Title: Xena: Warrior Princess Omnibus Vol. 1
Publisher: Dynamite Entertainment
Release Date: June 6, 20127
Creators: John Layman, Keith Champagne, Fabiano Neves, Noah Salonga
*Review copy provided by Dynamite Entertainment
I was born in the late 80s, so I have absolutely no shame in admitting that I watched a lot of Xena: Warrior Princess back in the day. Hell, I even played the Xena PlayStation game, if you can believe that was a thing. And now, all these years later, she’s still kicking, and the recent Xena: Warrior Princess Omnibus Vol.1 released by Dynamite Entertainment is a decent enough hoorah for ol’ Xena, even if there are some low points. I will say, though, that this comic actually inspired me to go back and watch some episodes of the 90s show!
For sure the best part of the Xena Omnibus Vol. 1 is the first collection of comics, Contest of the Pantheons. This 4-chapter story sees Xena and her companions— Gabrielle, Joxer, and Autolycus—battling in a contest. It’s the Greek gods’ warriors against the Egyptian gods’ chosen warriors, and it actually becomes a pretty fun romp after it’s all said and done. There’s a lot of action and deceit to be had, and there’s an interesting mixture of Greek and Egyptian mythology. Now, we’re not talking about something incredibly epic here—the comic is pretty much as tonally serious as the television show was—but the Contest of the Pantheons is a pretty fun arch to read through and felt like there was a genuine payoff when it came to an end.
Where the omnibus falls apart for me is the other two collections in the book, Dark Xena, a story where Gabrielle makes a wish that turns Xena back into her evil self (Xena started off as a villain in the show Hercules with Kevin Sorbo), and A Strange Visitor, a sort of sci-fi romp for Xena, who is hunted by an alien visitor who crash landed in Greece. While the first story feels like something that is cohesive and has real stakes in Xena’s world, the two that come after it feels like they’re just sort of there. That’s not to say that they were remarkably terrible or anything, they just didn’t really have as much to offer as Contest of the Pantheons.
I will say that both of the subsequent stories do have their moments though, and those moments keep this omnibus from being disappointing as a whole. For instance, in Dark Xena, while I didn’t truly care too much about most of the storyline, I found it very interesting that Gabrielle scoured the earth looking for an ancient god, even older than the Titans. When she found it, the whole thing turned out to be rather Lovecraftian in spirit. The forgotten god was a many-eyed tentacle dude who had a very Cthulhu vibe that I found really cool, even if he was ultimately very un-Cthulhu in nature. Let’s just say that Cthulhu doesn’t make deals with you to regret and learn important careful-what-you-wish-for lessons from, he just mind-flays the hell out of you and leaves you to claw at the walls of an asylum for the rest of your insignificant life.
Strange Visitor, while being the least satisfying story of bunch, had some cool enough ideas, too. An alien crash landing in Ancient Greece is definitely an idea I can get behind, and Xena finding Odin’s grave and using his spear, shield, and helmet to defeat the alien beast? Very cool, even if it did leave me like, “Odin? Norse stuff, greek stuff? What’s really going on?” I just wish the whole thing was as cohesive as the Contest storyline. Maybe we should be giving it more points for getting the Norse mythology correct, especially things like Xena knowing the name of Odin’s spear, but the whole thing ultimately felt too rushed to be truly satisfying. Strange Visitor is definitely the weakest story in Xena: Warrior Princess Omnibus Vol. 1, feeling like it fit in less with the Xena world than the first two.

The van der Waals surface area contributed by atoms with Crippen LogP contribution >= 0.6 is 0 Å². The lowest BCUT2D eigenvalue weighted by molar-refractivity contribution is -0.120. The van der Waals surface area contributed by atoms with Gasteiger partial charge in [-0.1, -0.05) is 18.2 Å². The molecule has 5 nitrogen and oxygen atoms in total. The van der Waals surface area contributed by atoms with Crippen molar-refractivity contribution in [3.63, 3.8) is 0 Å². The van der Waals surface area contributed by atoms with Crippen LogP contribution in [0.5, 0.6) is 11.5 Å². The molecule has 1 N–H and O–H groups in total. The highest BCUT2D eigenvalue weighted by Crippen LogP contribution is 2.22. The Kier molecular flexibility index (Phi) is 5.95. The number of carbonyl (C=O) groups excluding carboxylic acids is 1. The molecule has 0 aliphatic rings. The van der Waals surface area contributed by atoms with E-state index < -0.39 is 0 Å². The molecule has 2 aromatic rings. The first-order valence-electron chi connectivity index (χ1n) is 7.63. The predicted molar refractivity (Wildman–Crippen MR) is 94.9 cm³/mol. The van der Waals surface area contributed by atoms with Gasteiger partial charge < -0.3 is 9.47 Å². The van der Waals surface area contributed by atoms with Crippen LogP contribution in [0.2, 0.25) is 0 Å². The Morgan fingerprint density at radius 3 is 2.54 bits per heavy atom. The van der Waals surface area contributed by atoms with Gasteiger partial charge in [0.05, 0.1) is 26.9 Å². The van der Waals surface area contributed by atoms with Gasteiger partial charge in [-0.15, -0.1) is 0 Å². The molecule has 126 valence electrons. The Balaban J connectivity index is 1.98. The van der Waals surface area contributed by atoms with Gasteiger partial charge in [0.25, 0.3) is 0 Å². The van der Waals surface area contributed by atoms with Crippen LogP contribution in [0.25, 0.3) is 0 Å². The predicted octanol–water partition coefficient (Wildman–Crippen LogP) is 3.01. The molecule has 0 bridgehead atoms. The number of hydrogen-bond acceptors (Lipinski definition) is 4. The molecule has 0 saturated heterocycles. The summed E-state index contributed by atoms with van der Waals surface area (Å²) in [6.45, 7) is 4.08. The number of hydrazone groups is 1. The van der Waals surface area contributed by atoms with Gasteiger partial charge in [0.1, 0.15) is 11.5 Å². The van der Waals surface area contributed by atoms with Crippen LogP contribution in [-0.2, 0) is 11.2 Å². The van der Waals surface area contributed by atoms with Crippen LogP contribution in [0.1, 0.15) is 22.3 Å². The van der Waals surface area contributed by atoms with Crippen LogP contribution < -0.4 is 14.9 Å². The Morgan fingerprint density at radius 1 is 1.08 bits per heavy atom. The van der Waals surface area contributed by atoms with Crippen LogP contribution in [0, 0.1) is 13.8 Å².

The reason for Strange Visitor lacking a bit might be because of the switch in writers. John Layman wrote both Contest of the Pantheons and Dark Xena, while Keith Champagne penned Strange Visitor. It seems to me that Layman had more of a feel for the world of Xena and the interactions of the characters within it that Champagne did, and that lent itself to creating a more believable storyline.
Story stuff aside, the art throughout the Xena Omnibus Vol.1 is pretty good. Fabiano Neves is the artist for Contest of the Pantheons, and Noah Salonga worked on Dark Xena and Strange Visitor. It never really reaches those high levels that some comics do, the kind of stuff you’d like to pin on your wall, but it does the job well enough and manages to never look corny. It kind of rides right in the middle.
Ultimately, there’s a lot of comic here in the Xena: Warrior Princess Omnibus Vol.1, 242 pages to be exact. After reading that much of one story in a couple sittings, it’s hard not to be a little attached to the characters. It actually made me jump on Hulu and start watching the 90s television show again, which is actually kind of fun for how corny it is. The omnibus isn’t amazing, but it’s worth a read if you’re a fan of the series in any way, and will kind of grow on you after you’re done.
- The first storyline is well-told and franchise-appropriate
- Some fan-service
- Avoids being corny
- Not all stories in the omnibus are equally good
- Art is okay, but nothing to write home about
Cody Maynard is a writer living in central Ohio. When he’s not at work managing a local mountaineering store, he’s usually playing Bloodborne, reading comics, and brewing beer.